Belfast, a review

by Dymphna Lonergan

Branagh’s Belfast is up for an Oscar. Karen Fogarty reviewed it in the December issue of Tinteán, and we thought our readers might enjoy a second and different take on this important film.

Kenneth Branagh’s Belfast is dedicated to ‘those who stayed, those who left, and those who were lost’. A 98-minute film cannot possibly do justice to all of these stories. Missing from this film are those who were lost, if we mean those who lost their lives during the Troubles in the 1960s. The film opens in colour with an aerial shot of present day Belfast. Then a banner headline takes us to 15 August 1969, and the colour changes to black and white. We see and hear a lot of violence in some opening scenes and later but not the harrowing bloody sights we saw on television during those times. Missing too is the background story of Northern Ireland that led to 15 August 1969, (in the opening scenes we see ‘Buddy’ caught up in the riots from that night).

Buddy (Jude Hill), his Mam and Dad, and his brother are representative of both those who stayed and those who left. This is a Protestant family. Dad (Jamie Doran) works in England and comes home every couple of weeks. His parents (played by Judy Dench and Ciarán Hines) live nearby, and grandad, ‘Pop’, is a kind, wise, funny male role model, much needed for the sweet, smart and curious Buddy with the absent father.

The previews of Belfast show a scene between granny (Judy Dench) and Buddy. She appears often in the film, but her character is overshadowed by Pop who conveys most of the words of wisdom about life to young Buddy, especially about women. Pop even gets to sing ‘How to Handle a Woman’ from Camelot to a coy Judy Dench. And he can recite Yeats. By contrast, Judy Dench seems to serve mainly as a box office draw card.

The reason Judy Dench is underused in this film is because Belfast is a film where males take centre stage and most females are in the wings. Branagh makes use of film footage from iconic westerns such as The Man Who Shot Liberty Valance and High Noon. When Dad arrives home, he is seen to be a ‘Steve McQueen’, the tune from The Great Escape whistled after him as he walks down the street. He got away to England. Van Morrison, the Belfast singer who also got away in the 1960s carries the supporting musical message of escape from the mundanities of life with ‘The Bright Side of the Road’, ‘Days Like This’, and ‘Carrickfergus’.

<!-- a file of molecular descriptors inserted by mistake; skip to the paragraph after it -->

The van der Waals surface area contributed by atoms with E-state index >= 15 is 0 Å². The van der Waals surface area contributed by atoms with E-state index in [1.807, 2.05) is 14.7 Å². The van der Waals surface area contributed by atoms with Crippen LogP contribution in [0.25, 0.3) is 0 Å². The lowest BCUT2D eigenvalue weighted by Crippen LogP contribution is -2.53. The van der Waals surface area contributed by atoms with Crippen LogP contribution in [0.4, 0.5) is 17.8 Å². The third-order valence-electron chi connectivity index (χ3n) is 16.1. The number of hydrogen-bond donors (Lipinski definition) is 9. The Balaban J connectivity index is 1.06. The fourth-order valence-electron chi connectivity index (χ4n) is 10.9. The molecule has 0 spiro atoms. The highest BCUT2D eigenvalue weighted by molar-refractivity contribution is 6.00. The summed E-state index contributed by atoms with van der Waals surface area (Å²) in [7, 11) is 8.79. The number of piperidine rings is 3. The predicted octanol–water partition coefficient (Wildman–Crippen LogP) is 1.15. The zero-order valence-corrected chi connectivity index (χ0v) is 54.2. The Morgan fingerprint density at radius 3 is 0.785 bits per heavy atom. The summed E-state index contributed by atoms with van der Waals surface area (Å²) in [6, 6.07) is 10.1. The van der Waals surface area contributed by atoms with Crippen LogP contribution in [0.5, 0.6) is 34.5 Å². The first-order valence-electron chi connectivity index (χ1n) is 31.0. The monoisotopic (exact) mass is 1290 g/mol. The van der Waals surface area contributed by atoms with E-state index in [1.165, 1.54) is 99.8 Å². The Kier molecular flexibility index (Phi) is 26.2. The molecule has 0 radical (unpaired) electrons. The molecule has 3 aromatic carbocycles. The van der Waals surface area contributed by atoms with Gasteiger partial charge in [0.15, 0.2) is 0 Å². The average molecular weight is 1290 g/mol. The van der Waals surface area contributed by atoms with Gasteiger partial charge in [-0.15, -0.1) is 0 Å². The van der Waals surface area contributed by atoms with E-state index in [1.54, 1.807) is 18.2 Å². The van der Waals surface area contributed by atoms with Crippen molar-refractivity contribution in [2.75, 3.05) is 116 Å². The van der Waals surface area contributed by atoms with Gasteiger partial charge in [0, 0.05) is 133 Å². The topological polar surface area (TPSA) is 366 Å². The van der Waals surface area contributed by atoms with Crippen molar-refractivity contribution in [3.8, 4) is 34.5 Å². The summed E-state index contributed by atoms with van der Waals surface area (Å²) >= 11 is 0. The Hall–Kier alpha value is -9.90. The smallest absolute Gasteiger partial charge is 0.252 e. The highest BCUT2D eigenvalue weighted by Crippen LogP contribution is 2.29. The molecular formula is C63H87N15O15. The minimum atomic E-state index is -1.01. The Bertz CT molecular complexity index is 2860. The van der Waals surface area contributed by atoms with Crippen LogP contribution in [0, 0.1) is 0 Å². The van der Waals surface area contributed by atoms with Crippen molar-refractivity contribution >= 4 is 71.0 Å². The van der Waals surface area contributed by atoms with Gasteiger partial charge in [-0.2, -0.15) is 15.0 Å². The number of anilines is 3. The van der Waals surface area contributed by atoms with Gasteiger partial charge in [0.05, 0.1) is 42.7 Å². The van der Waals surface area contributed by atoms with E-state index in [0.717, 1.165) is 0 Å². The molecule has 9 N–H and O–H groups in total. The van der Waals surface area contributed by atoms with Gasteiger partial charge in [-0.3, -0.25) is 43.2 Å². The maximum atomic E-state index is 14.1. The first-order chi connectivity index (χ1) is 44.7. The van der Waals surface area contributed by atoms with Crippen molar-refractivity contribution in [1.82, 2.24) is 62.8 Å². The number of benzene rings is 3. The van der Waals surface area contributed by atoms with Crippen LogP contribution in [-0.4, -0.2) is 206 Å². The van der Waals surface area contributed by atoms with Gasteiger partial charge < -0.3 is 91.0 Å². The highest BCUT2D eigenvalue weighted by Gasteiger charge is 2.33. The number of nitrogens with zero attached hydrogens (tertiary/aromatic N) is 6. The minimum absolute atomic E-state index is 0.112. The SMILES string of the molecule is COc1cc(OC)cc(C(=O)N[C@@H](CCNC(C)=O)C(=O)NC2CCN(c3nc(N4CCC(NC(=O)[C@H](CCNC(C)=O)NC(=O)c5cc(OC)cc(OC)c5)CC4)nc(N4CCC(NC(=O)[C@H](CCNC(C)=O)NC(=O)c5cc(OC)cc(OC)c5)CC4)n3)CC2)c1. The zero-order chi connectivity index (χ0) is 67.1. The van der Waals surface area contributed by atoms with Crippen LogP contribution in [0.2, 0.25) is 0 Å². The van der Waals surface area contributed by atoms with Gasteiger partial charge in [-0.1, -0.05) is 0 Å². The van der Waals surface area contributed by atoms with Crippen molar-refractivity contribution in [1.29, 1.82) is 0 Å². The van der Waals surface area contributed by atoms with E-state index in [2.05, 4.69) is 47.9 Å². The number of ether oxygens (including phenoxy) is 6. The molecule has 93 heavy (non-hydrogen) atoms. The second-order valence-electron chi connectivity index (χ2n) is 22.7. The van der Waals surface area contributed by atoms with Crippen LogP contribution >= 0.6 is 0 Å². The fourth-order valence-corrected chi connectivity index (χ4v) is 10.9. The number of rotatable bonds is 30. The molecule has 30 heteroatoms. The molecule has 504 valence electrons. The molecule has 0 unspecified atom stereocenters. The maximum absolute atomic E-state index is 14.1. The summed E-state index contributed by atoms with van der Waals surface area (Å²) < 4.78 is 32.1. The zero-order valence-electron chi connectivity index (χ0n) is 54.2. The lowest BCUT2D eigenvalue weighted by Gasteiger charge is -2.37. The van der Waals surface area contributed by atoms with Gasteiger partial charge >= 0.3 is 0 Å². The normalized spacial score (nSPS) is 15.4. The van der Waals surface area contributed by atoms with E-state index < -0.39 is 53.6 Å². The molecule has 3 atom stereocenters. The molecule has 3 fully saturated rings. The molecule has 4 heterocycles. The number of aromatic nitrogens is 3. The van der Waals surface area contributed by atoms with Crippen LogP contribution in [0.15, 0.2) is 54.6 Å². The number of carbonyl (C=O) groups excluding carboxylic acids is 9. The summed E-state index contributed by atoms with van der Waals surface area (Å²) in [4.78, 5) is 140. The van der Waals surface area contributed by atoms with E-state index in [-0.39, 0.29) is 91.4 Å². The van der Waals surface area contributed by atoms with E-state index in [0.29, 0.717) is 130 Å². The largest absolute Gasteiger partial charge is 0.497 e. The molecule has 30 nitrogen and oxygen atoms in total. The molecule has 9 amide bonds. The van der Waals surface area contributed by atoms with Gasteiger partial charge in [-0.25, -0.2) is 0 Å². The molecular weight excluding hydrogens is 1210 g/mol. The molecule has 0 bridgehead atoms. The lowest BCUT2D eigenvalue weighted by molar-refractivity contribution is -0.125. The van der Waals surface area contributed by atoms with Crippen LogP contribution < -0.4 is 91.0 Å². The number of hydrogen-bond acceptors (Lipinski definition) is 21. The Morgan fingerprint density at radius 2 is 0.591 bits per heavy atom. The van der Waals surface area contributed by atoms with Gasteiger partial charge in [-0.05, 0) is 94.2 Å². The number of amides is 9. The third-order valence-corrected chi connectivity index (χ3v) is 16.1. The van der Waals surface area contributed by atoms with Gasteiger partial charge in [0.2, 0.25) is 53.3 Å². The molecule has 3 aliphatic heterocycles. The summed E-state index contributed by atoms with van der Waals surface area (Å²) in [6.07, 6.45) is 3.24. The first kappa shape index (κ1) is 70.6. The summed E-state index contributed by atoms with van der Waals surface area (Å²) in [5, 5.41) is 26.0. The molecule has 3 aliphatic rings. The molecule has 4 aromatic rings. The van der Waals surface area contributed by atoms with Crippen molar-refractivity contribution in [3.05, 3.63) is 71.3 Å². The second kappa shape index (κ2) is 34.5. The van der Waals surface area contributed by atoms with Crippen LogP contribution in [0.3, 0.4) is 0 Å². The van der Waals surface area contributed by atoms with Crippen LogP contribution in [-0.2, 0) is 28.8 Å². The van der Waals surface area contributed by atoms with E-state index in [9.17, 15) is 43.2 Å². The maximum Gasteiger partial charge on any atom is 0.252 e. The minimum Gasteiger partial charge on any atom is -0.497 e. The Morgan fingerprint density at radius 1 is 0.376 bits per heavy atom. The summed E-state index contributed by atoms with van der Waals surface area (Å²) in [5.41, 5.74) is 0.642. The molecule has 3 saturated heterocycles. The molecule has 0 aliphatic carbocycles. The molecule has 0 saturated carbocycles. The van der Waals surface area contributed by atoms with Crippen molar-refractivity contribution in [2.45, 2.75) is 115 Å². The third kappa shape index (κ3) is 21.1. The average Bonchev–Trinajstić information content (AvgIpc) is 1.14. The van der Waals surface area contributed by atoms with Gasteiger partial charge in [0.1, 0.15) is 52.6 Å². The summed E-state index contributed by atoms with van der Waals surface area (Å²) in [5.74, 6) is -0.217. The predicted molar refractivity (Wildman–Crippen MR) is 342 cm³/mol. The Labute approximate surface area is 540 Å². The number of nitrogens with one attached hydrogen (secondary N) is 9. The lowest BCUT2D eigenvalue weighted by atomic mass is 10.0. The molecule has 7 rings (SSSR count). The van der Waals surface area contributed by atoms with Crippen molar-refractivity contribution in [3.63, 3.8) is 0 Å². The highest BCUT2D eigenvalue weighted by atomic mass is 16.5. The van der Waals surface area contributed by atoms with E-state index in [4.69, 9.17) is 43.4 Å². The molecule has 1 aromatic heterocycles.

By contrast, the women must stay at home, in the same street and look after the family. We don’t see them in any other setting. Judy Dench’s character doesn’t get away in her lifetime. She never gets to visit a Shangri-La. Buddy’s Mam (Catriona Balfe) is too frightened to consider taking her children to a safer place even if it means being with her husband. If they ‘go over the water’ they will go away from all that they know, especially the relatives and neighbours who know them, protect them, and always understand their accents. But there is one glimpse of an independent and bold female. Buddy’s friend Moira (played by Lara McDonnell) teaches him some useful survival skills, but also leads him into petty crime.

The film is at its best when we follow young Buddy as he navigates the grown-up world. Through his experiences we glimpse the apparent contradictions in adult life that is intent on perpetuating difference. Your religion can be identified by the name you go by, but not always. If he is stopped and asked what his religion is, he must not opt for the safe bet of saying he’s a Catholic. That is what is expected. He should say he is a Protestant. ‘But I am a Protestant’ he retorts in confusion. Then there’s the problem of when trying to be smarter than smart in school is too smart, and your plan to be closer to the vision with the long blonde hair backfires. Buddy moves up higher in the class but further away from the girl he fancies. A trip to the movies with Dad can be family friendly with Chitty Chitty Bang Bang but also somewhat disturbing with One Million Years BC and a fur-bikini-clad Raquel Welch. Not all adults can be trusted all of the time.

Branagh does well to keep the plot moving along, and while there are moments of artifice, and at times a sense of a bird that is still looking for lift, what stands out in Belfast are the cast of characters who are honest and true and real.

Dymphna Lonergan is a member of the Tinteán editorial group

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